Q&A Report: Cardiovascular Autonomic Dysfunction in the Post-COVID Landscape: Detection and Management

Artur Fedorowski explains CV dysautonomia as a specific sequalae of acute COVID-19 and guides the audience in the diagnostic work-up of PASC patients with suspected cardiovascular complications.

The answers to these questions have been provided by:

Artur Fedorowski, MD, PhD
Senior Consultant & Associate Professor
Lund University

Would you prefer active (in the middle of the room) or passive (leaning on the wall) standing test at the GP's office? Pros and Cons.

My preference would be standing alone (i.e. not leaning against the wall) as this is what has been explored in many studies and is included in the guidelines. Please, see this paper for reference. For blood pressure, it might be important to place the arm at the heart level as an arm hanging down may make BP measurement a little bit too high due to hydrostatic effect.

While you're considering Holter monitoring - what, if any, place do you see for heart rate variability in assessing autonomic dysfunction?

Generally, a SDNN below 70 over 24h-period is considered abnormal. However, there are any studies exploring SDNN and other autonomic indices in patients with POTS and IST, so it is difficult to say what is abnormal in this patient group. We are currently working on a paper that could elucidate the normal and abnormal Holter values for POTS and controls. SDNN for post-COVID POTS was around 86, whereas it was above 100 for both non-POTS post-COVID patients and asymptomatic controls. I guess we will have reference values somewhere between 90-100 for unaffected individuals. All below this value (90?) will be seen as abnormal. But more studies and independent cohorts are needed.

Have you found long COVID to affect menstrual cycles?

Yes, many POTS -affected premenopausal long-COVID women report problems with their cycles. I do not have a clue at the moment why, though. Another point is that many of our patients do not report it as they are uncertain whether they “should” mention it while talking to a cardiologist. Probably, the best way is to tell about everything which feels “divergent” for the patient.

I have seen similar POTS responses post-vaccination with out infection. Are you discriminating between post-vax and post-covid POTS in your studies?

We accept any kind of referral, including self-referrals. As we are an academic institution, we are open to all patients reporting COVID-19 related problems, including post-vaccination issues. I think that many patients are uncertain about the cause of their symptoms.  We always document what trigger behind post-COVID issues is reported by the patient, and if it is vaccination, it will be documented.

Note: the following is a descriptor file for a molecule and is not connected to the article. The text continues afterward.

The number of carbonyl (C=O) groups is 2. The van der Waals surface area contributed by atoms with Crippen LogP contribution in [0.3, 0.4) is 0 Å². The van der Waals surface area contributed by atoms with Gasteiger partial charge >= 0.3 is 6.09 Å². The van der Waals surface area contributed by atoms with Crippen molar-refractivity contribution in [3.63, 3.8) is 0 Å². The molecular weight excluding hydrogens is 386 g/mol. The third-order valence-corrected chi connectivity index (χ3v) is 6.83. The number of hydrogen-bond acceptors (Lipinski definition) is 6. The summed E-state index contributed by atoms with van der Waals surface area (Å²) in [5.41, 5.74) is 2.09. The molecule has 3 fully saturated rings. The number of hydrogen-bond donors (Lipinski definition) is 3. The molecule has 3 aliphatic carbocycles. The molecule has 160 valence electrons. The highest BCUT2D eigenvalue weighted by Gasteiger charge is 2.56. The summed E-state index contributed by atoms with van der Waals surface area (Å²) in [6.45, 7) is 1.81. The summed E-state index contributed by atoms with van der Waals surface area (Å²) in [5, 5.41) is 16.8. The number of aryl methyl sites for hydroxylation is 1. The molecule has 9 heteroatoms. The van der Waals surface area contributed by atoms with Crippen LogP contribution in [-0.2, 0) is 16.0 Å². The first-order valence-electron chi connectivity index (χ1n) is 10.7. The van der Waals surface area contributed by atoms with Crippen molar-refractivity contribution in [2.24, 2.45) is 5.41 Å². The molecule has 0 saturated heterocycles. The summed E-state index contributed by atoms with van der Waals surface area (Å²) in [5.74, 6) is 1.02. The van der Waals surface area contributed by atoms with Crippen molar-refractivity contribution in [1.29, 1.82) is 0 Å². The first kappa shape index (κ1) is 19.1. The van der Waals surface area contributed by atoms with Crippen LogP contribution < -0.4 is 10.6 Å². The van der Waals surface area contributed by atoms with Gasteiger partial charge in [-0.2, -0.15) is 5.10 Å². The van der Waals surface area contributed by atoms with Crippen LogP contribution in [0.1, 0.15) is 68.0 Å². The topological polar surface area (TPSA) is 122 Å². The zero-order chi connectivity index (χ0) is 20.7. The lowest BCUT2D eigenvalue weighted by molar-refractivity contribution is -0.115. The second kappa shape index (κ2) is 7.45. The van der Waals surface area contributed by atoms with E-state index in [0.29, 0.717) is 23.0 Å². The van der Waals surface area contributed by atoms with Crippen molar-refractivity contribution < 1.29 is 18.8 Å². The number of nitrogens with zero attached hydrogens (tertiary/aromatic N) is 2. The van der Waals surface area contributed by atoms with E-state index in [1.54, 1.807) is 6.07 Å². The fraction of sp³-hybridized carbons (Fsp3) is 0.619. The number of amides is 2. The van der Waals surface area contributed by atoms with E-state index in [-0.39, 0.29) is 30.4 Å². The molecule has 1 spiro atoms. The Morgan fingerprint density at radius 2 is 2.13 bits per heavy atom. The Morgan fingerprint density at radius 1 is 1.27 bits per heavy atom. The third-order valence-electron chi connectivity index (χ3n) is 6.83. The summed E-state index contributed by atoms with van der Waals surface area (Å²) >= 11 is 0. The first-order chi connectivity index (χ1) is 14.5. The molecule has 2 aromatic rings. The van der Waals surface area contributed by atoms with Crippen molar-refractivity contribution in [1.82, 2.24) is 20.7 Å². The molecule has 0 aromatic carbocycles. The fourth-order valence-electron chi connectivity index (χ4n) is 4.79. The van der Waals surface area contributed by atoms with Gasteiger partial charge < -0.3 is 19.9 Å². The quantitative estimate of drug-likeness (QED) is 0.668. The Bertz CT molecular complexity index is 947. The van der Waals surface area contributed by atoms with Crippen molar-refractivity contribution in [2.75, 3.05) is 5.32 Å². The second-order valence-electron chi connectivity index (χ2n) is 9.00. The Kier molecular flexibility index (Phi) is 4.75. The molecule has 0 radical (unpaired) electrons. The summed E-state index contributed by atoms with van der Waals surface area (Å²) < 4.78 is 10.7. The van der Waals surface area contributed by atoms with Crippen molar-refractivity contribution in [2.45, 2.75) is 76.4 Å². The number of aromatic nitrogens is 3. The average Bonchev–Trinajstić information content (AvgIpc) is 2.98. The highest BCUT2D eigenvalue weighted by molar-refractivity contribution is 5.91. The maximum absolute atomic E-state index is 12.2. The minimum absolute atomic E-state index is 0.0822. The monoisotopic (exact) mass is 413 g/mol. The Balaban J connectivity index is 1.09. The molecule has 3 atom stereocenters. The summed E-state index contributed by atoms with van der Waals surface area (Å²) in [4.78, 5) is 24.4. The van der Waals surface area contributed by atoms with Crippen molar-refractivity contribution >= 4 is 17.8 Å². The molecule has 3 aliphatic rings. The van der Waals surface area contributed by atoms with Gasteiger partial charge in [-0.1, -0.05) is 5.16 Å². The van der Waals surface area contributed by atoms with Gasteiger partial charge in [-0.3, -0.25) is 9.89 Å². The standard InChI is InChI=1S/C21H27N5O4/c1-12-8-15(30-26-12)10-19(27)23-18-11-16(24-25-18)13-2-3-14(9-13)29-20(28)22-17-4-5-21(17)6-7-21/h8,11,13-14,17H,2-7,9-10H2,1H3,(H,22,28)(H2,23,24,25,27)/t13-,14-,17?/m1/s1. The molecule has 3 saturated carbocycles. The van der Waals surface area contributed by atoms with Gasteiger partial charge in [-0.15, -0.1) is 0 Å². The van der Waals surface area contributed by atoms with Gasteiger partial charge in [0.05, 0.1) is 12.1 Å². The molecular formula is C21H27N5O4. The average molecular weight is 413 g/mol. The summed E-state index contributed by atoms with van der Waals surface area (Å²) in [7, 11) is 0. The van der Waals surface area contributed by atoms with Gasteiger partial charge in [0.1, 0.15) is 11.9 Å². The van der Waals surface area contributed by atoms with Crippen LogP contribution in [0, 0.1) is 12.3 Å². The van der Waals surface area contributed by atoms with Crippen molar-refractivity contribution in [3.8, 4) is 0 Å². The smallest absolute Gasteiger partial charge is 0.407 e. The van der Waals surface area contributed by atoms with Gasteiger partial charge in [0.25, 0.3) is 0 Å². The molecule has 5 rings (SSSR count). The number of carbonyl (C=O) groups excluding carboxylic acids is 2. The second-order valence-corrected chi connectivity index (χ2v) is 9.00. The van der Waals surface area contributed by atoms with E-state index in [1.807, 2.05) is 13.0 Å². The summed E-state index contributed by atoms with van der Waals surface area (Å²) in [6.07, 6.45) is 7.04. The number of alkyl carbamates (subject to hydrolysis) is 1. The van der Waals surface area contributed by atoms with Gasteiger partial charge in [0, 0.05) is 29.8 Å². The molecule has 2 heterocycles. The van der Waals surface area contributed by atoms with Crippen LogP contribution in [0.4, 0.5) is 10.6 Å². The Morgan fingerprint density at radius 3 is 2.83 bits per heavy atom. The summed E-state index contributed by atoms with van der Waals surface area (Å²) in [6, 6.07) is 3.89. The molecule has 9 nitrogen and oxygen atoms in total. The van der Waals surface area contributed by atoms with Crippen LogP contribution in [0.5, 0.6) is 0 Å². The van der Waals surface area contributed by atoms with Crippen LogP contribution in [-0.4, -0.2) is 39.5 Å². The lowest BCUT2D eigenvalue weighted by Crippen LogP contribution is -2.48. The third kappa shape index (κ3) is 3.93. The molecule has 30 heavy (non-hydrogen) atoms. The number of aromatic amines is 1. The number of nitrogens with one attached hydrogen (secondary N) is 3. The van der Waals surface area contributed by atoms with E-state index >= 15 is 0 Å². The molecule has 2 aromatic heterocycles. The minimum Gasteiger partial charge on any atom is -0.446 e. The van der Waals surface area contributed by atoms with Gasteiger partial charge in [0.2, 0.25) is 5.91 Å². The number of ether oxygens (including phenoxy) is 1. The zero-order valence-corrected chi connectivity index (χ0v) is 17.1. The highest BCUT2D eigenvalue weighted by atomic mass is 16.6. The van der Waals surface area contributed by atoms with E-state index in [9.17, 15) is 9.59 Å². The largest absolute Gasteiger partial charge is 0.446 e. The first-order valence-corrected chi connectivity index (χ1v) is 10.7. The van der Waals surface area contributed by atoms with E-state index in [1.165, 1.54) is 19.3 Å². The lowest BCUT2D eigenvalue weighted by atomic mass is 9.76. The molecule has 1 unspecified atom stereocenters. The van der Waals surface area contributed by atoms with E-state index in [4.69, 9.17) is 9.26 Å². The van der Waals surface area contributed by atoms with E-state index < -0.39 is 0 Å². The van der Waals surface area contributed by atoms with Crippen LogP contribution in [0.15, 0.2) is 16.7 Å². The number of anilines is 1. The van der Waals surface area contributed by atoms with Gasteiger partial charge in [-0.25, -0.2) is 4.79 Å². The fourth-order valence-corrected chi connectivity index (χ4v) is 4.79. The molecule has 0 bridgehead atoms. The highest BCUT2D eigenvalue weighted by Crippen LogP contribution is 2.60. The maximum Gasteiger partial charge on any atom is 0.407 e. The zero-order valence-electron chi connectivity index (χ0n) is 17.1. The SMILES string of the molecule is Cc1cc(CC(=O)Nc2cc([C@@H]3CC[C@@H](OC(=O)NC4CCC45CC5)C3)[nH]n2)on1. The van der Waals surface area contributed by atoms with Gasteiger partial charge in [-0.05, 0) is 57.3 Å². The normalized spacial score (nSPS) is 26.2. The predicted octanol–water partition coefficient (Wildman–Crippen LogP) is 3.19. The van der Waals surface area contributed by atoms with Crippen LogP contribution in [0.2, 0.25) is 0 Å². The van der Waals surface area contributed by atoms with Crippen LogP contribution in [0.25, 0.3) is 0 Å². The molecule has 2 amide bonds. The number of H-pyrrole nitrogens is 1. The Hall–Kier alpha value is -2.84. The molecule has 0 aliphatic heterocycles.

Is midodrine contraindicated in hyperadrenergic phenotypes?

Following our recent findings of the so-called hypotensive tendency and low-blood pressure phenotype, we treat all patients with low blood pressure and hypotensive tendency with midodrine with a great success. If there is a “hyperadrenergic” type with a very high heart rate on standing and rather an increased blood pressure, we prefer beta-blockers but midodrine is added in case of the former. We perform 24-hour blood pressure monitoring to detect it.

Can ventricular arrhythmia occur due to POTS?

It is a very important question, but the reply is no. We have not seen it.

Some POTS patients have profound brachicardia during sleep but high tachykardia during the day on standing - would that discourage from the use of Betablocker or Ivabradine?

In such a case we prefer a modified dosage regime i.e., ivabradine at 8am and 4 pm or using only propranolol which has a shorter elimination time. In special cases, we may administer ivabradine only in the morning. For this purpose, a repeated Holter monitoring might be a good solution (when the treatment was started) to detect possible bradycardia during sleep. However, in some patients, bradycardia around 40 bpm during night might be acceptable.

Is there a preference between active standing and head up tilt test for the diagnosis of orthostatic hypotension?

Active standing test is always easier to perform and so is the interpretation. For study purposes, for more precise evaluation of orthostatic hypotension, in uncertain cases and for a more accurate diagnosis of so-called delayed orthostatic hypotension, tilt test is preferable provided there is an access to a lab with an appropriate equipment (continuous BP monitoring) and expertise. Please, see this paper.

Many patients talk about spiking heartrate while sleeping, sometimes just from turning to the other side. Is there an explanation for this?

This is a very interesting observation, but we do not have an explanation that we could offer at the moment.